Here, appellants failed in their written response to appellees' motion for summary judgment to allege or present sufficient summary judgment proof that MultiMortgage BanCorp was the owner and holder of the note signed by appellees. City of Houston v. Clear Creek Basin Authority, supra at 678-79. Appellants' written response and summary judgment proof relied upon the written assignment from Old Republic to MultiMortgage BanCorp. That assignment did not assign the note signed by appellees. The summary judgment proof conclusively established that the party (MultiMortgage BanCorp) that foreclosed on appellees' residence was not the owner and holder of the note. The trial court correctly granted the partial summary judgment.
Appellants contend that the trial court erred in granting appellees' motion to file their “Supplemental Third Amended Petition” and in awarding appellees attorney's fees pursuant to the Texas Declaratory Judgments Act, TEX. CIV. PRAC. & REM. CODE ANN. § 37.009 (Vernon 1997). We agree.
In their third amended original petition, appellees alleged that the note, deed of trust, and contract were void. The court expressly refused to find that these instruments were void in the partial summary judgment that was entered. Appellees also alleged that the foreclosure was wrongful and placed a cloud on appellees' title to the property because MultiMortgage BanCorp was not the owner and holder of the note at the time of the foreclosure and sale. Appellees specifically alleged, in a separate paragraph titled “Attorney's Fees,” that they were entitled to attorney's fees pursuant to “16 C.F.R. 433 and/or Tex. Civ. Prac. & Rem.Code § 38.001.”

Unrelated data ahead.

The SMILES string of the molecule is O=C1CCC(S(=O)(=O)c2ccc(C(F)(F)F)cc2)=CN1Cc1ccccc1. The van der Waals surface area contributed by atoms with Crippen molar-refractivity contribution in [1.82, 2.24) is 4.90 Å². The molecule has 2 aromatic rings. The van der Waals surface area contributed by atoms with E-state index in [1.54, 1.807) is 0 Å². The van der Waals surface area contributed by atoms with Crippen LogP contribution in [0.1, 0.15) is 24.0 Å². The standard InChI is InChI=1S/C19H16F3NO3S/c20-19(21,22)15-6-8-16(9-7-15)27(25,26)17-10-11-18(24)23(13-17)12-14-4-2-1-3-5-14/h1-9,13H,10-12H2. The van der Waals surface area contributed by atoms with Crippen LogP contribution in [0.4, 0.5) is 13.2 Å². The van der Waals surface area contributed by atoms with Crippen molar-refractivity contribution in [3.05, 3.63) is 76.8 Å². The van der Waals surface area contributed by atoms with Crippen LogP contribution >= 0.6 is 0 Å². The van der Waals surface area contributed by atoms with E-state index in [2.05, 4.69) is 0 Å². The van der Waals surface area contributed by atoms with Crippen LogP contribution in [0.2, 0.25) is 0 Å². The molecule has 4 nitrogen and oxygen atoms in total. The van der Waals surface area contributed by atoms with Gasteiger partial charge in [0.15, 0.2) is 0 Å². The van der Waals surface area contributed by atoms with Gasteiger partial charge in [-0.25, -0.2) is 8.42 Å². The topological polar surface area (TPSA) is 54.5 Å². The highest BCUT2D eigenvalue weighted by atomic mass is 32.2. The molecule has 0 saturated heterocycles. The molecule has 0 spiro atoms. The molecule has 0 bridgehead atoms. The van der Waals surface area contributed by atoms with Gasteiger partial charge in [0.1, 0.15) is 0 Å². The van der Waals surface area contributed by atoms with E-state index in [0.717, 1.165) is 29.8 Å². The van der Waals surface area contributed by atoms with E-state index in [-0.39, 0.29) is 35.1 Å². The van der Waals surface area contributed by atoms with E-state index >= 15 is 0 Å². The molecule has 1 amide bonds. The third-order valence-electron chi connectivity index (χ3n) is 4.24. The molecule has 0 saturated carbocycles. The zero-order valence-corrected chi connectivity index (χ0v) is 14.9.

On October 3, 2001, the day of the hearing on attorney's fees, appellees filed a motion to file a “supplemental” third amended petition. The supplemental petition states:
Plaintiffs are entitled to recover their reasonable and necessary attorney's fees pursuant to the Texas Declaratory Judgment Act, Tex. Civ. Prac. & Rem.Code § 37.001, because their causes of action include a declaration of rights, status and legal relations under a written contract and other writings. Tex. Civ. Prac. & Rem.Code § 37.004. This Court has granted partial summary judgment in favor of Plaintiffs declaring the foreclosure sale against the Plaintffs' real property and trustee's deed resulting from the sale void, because none of the Defendants own and hold the Note and Deed of Trust upon which the foreclosure was predicated. This declaration of the parties' rights constitutes relief pursuant to Tex. Civ. Prac. & Rem.Code § 37.004, and entitles Plaintiffs to attorney's fees pursuant thereto.
After the parties presented their arguments and authorities, the court granted appellees' motion to file their supplemental third amended petition. Appellants urged in their objections at trial, and in this appeal, that the request for attorney's fees pursuant to Section 37.009 was a “surprise” under TEX.R.CIV.P. 63 and 66 and a “substantive” change.1 We agree. See Chapin & Chapin, Inc. v. Texas Sand & Gravel, Inc., 844 S.W.2d 664 (Tex.1992).